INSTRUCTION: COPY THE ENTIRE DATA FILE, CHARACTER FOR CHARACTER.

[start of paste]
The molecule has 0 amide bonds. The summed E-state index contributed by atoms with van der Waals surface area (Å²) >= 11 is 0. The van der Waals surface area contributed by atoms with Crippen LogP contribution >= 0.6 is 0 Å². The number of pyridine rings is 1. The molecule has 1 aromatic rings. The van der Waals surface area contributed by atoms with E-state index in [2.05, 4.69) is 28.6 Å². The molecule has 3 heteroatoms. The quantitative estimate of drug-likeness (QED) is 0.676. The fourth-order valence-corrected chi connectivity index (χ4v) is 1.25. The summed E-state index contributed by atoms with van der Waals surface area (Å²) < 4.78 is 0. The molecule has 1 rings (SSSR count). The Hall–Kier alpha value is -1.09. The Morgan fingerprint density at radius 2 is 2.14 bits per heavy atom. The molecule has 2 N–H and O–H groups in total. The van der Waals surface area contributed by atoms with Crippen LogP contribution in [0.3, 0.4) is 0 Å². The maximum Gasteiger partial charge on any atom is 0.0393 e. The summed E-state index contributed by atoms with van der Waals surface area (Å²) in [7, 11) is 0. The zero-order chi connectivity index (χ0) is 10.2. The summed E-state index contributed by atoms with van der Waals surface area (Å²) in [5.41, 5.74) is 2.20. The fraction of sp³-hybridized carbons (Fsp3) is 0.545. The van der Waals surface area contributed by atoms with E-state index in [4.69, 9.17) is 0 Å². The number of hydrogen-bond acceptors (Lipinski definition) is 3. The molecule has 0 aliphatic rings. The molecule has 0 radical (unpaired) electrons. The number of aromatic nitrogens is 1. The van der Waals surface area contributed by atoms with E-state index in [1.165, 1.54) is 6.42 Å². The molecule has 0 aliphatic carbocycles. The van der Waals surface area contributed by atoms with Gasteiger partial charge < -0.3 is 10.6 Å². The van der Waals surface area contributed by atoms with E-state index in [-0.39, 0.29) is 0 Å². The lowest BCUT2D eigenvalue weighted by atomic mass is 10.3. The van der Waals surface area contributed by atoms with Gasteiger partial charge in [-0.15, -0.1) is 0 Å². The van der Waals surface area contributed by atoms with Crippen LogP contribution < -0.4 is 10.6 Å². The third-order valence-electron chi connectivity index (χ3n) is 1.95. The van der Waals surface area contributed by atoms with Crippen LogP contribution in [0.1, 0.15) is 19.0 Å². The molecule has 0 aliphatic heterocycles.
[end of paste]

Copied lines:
The molecule has 0 amide bonds. The summed E-state index contributed by atoms with van der Waals surface area (Å²) >= 11 is 0. The van der Waals surface area contributed by atoms with Crippen LogP contribution >= 0.6 is 0 Å². The number of pyridine rings is 1. The molecule has 1 aromatic rings. The van der Waals surface area contributed by atoms with E-state index in [2.05, 4.69) is 28.6 Å². The molecule has 3 heteroatoms. The quantitative estimate of drug-likeness (QED) is 0.676. The fourth-order valence-corrected chi connectivity index (χ4v) is 1.25. The summed E-state index contributed by atoms with van der Waals surface area (Å²) < 4.78 is 0. The molecule has 1 rings (SSSR count). The Hall–Kier alpha value is -1.09. The Morgan fingerprint density at radius 2 is 2.14 bits per heavy atom. The molecule has 2 N–H and O–H groups in total. The van der Waals surface area contributed by atoms with Crippen LogP contribution in [0.3, 0.4) is 0 Å². The maximum Gasteiger partial charge on any atom is 0.0393 e. The summed E-state index contributed by atoms with van der Waals surface area (Å²) in [7, 11) is 0. The zero-order chi connectivity index (χ0) is 10.2. The summed E-state index contributed by atoms with van der Waals surface area (Å²) in [5.41, 5.74) is 2.20. The fraction of sp³-hybridized carbons (Fsp3) is 0.545. The van der Waals surface area contributed by atoms with E-state index in [4.69, 9.17) is 0 Å². The number of hydrogen-bond acceptors (Lipinski definition) is 3. The molecule has 0 aliphatic rings. The molecule has 0 radical (unpaired) electrons. The number of aromatic nitrogens is 1. The van der Waals surface area contributed by atoms with E-state index in [1.165, 1.54) is 6.42 Å². The molecule has 0 aliphatic carbocycles. The van der Waals surface area contributed by atoms with Gasteiger partial charge < -0.3 is 10.6 Å². The van der Waals surface area contributed by atoms with E-state index in [-0.39, 0.29) is 0 Å². The lowest BCUT2D eigenvalue weighted by atomic mass is 10.3. The van der Waals surface area contributed by atoms with Gasteiger partial charge in [-0.15, -0.1) is 0 Å². The van der Waals surface area contributed by atoms with Crippen LogP contribution < -0.4 is 10.6 Å². The third-order valence-electron chi connectivity index (χ3n) is 1.95. The van der Waals surface area contributed by atoms with Crippen LogP contribution in [0.1, 0.15) is 19.0 Å². The molecule has 0 aliphatic heterocycles.